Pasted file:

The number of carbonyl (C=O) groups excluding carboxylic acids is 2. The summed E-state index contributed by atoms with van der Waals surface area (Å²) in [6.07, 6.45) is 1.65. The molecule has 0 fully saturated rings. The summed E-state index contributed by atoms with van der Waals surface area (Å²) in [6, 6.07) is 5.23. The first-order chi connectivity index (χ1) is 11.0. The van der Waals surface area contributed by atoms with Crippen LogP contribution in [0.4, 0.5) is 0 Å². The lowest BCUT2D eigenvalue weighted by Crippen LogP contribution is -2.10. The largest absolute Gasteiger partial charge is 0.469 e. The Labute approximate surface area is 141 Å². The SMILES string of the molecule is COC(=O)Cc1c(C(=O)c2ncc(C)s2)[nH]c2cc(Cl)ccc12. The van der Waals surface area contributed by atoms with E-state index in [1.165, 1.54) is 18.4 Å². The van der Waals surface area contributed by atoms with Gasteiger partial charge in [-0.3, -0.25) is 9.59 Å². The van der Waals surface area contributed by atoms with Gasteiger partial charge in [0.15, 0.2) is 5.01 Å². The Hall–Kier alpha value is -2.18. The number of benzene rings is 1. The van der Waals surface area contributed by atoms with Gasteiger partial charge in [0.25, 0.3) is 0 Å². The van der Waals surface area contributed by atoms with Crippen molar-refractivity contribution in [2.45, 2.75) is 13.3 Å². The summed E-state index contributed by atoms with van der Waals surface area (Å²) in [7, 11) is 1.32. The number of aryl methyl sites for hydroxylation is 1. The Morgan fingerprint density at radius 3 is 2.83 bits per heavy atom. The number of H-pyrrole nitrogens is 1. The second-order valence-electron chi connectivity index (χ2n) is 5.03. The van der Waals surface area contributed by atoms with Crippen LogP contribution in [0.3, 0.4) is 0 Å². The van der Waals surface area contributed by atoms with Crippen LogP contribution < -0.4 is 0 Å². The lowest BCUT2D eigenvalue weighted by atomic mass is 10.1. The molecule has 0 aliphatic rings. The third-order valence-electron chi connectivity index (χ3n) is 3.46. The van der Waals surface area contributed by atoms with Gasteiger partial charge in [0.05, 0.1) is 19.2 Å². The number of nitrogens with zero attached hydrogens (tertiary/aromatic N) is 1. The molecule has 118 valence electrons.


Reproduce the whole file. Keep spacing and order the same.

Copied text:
The number of carbonyl (C=O) groups excluding carboxylic acids is 2. The summed E-state index contributed by atoms with van der Waals surface area (Å²) in [6.07, 6.45) is 1.65. The molecule has 0 fully saturated rings. The summed E-state index contributed by atoms with van der Waals surface area (Å²) in [6, 6.07) is 5.23. The first-order chi connectivity index (χ1) is 11.0. The van der Waals surface area contributed by atoms with Crippen LogP contribution in [0.4, 0.5) is 0 Å². The lowest BCUT2D eigenvalue weighted by Crippen LogP contribution is -2.10. The largest absolute Gasteiger partial charge is 0.469 e. The Labute approximate surface area is 141 Å². The SMILES string of the molecule is COC(=O)Cc1c(C(=O)c2ncc(C)s2)[nH]c2cc(Cl)ccc12. The van der Waals surface area contributed by atoms with E-state index in [1.165, 1.54) is 18.4 Å². The van der Waals surface area contributed by atoms with Gasteiger partial charge in [-0.3, -0.25) is 9.59 Å². The van der Waals surface area contributed by atoms with Gasteiger partial charge in [0.15, 0.2) is 5.01 Å². The Hall–Kier alpha value is -2.18. The number of benzene rings is 1. The van der Waals surface area contributed by atoms with Gasteiger partial charge in [0.25, 0.3) is 0 Å². The van der Waals surface area contributed by atoms with Crippen molar-refractivity contribution in [2.45, 2.75) is 13.3 Å². The summed E-state index contributed by atoms with van der Waals surface area (Å²) in [7, 11) is 1.32. The number of aryl methyl sites for hydroxylation is 1. The Morgan fingerprint density at radius 3 is 2.83 bits per heavy atom. The number of H-pyrrole nitrogens is 1. The second-order valence-electron chi connectivity index (χ2n) is 5.03. The van der Waals surface area contributed by atoms with Crippen LogP contribution in [0.3, 0.4) is 0 Å². The van der Waals surface area contributed by atoms with Crippen LogP contribution < -0.4 is 0 Å². The lowest BCUT2D eigenvalue weighted by atomic mass is 10.1. The molecule has 0 aliphatic rings. The third-order valence-electron chi connectivity index (χ3n) is 3.46. The van der Waals surface area contributed by atoms with Gasteiger partial charge in [0.05, 0.1) is 19.2 Å². The number of nitrogens with zero attached hydrogens (tertiary/aromatic N) is 1. The molecule has 118 valence electrons.